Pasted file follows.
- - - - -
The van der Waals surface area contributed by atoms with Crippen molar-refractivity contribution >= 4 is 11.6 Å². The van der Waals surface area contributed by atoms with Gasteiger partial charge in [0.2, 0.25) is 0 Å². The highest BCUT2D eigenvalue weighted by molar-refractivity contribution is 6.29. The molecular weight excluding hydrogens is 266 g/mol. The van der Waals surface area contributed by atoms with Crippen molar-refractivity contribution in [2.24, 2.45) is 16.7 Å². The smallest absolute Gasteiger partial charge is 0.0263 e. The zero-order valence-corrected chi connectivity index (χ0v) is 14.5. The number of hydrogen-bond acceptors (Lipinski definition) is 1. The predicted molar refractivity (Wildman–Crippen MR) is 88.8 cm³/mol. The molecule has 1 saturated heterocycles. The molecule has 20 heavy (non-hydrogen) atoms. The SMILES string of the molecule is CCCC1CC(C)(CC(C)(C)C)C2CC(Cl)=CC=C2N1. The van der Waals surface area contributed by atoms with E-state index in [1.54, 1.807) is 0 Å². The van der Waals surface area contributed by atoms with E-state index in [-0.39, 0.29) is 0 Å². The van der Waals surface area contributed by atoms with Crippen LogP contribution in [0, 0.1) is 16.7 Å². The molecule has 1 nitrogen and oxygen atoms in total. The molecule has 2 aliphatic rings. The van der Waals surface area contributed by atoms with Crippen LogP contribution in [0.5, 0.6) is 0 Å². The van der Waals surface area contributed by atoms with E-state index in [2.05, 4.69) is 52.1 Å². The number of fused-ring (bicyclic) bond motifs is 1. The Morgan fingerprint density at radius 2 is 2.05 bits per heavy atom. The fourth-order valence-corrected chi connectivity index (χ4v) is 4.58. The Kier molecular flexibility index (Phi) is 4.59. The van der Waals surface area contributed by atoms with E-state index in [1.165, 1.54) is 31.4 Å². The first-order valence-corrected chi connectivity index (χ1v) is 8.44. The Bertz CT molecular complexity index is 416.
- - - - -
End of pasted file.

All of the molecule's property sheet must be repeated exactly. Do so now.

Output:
The van der Waals surface area contributed by atoms with Crippen molar-refractivity contribution >= 4 is 11.6 Å². The van der Waals surface area contributed by atoms with Gasteiger partial charge in [0.2, 0.25) is 0 Å². The highest BCUT2D eigenvalue weighted by molar-refractivity contribution is 6.29. The molecular weight excluding hydrogens is 266 g/mol. The van der Waals surface area contributed by atoms with Crippen molar-refractivity contribution in [2.24, 2.45) is 16.7 Å². The smallest absolute Gasteiger partial charge is 0.0263 e. The zero-order valence-corrected chi connectivity index (χ0v) is 14.5. The number of hydrogen-bond acceptors (Lipinski definition) is 1. The predicted molar refractivity (Wildman–Crippen MR) is 88.8 cm³/mol. The molecule has 1 saturated heterocycles. The molecule has 20 heavy (non-hydrogen) atoms. The SMILES string of the molecule is CCCC1CC(C)(CC(C)(C)C)C2CC(Cl)=CC=C2N1. The van der Waals surface area contributed by atoms with E-state index in [1.54, 1.807) is 0 Å². The van der Waals surface area contributed by atoms with E-state index in [-0.39, 0.29) is 0 Å². The van der Waals surface area contributed by atoms with Crippen LogP contribution in [0, 0.1) is 16.7 Å². The molecule has 1 nitrogen and oxygen atoms in total. The molecule has 2 aliphatic rings. The van der Waals surface area contributed by atoms with Crippen LogP contribution in [0.5, 0.6) is 0 Å². The van der Waals surface area contributed by atoms with E-state index in [2.05, 4.69) is 52.1 Å². The number of fused-ring (bicyclic) bond motifs is 1. The Morgan fingerprint density at radius 2 is 2.05 bits per heavy atom. The fourth-order valence-corrected chi connectivity index (χ4v) is 4.58. The Kier molecular flexibility index (Phi) is 4.59. The van der Waals surface area contributed by atoms with E-state index in [1.165, 1.54) is 31.4 Å². The first-order valence-corrected chi connectivity index (χ1v) is 8.44. The Bertz CT molecular complexity index is 416.